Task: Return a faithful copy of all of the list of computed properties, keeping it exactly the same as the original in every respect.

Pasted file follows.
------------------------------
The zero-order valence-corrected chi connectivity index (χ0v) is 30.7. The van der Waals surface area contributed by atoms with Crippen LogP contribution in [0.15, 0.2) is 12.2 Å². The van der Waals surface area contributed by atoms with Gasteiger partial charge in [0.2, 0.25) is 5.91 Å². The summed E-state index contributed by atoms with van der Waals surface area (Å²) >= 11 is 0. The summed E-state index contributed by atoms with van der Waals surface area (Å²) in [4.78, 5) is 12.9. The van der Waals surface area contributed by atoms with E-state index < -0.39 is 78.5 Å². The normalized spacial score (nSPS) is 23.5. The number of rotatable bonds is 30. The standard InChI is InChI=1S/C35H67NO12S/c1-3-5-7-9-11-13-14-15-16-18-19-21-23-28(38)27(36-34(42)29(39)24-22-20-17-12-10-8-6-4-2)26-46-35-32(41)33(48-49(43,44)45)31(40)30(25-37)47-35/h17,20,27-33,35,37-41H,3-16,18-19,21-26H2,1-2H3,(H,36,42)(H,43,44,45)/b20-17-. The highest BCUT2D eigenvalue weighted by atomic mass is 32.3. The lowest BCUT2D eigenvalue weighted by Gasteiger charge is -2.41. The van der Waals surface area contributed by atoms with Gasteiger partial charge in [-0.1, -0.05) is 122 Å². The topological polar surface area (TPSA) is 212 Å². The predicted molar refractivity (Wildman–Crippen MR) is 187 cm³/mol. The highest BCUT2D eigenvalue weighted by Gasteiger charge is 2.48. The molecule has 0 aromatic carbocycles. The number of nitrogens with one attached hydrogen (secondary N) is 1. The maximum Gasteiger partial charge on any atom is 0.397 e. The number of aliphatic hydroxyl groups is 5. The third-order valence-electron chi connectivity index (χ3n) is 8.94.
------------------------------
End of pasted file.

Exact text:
The zero-order valence-corrected chi connectivity index (χ0v) is 30.7. The van der Waals surface area contributed by atoms with Crippen LogP contribution in [0.15, 0.2) is 12.2 Å². The van der Waals surface area contributed by atoms with Gasteiger partial charge in [0.2, 0.25) is 5.91 Å². The summed E-state index contributed by atoms with van der Waals surface area (Å²) >= 11 is 0. The summed E-state index contributed by atoms with van der Waals surface area (Å²) in [4.78, 5) is 12.9. The van der Waals surface area contributed by atoms with E-state index < -0.39 is 78.5 Å². The normalized spacial score (nSPS) is 23.5. The number of rotatable bonds is 30. The standard InChI is InChI=1S/C35H67NO12S/c1-3-5-7-9-11-13-14-15-16-18-19-21-23-28(38)27(36-34(42)29(39)24-22-20-17-12-10-8-6-4-2)26-46-35-32(41)33(48-49(43,44)45)31(40)30(25-37)47-35/h17,20,27-33,35,37-41H,3-16,18-19,21-26H2,1-2H3,(H,36,42)(H,43,44,45)/b20-17-. The highest BCUT2D eigenvalue weighted by atomic mass is 32.3. The lowest BCUT2D eigenvalue weighted by Gasteiger charge is -2.41. The van der Waals surface area contributed by atoms with Gasteiger partial charge in [-0.1, -0.05) is 122 Å². The topological polar surface area (TPSA) is 212 Å². The predicted molar refractivity (Wildman–Crippen MR) is 187 cm³/mol. The highest BCUT2D eigenvalue weighted by Gasteiger charge is 2.48. The molecule has 0 aromatic carbocycles. The number of nitrogens with one attached hydrogen (secondary N) is 1. The maximum Gasteiger partial charge on any atom is 0.397 e. The number of aliphatic hydroxyl groups is 5. The third-order valence-electron chi connectivity index (χ3n) is 8.94.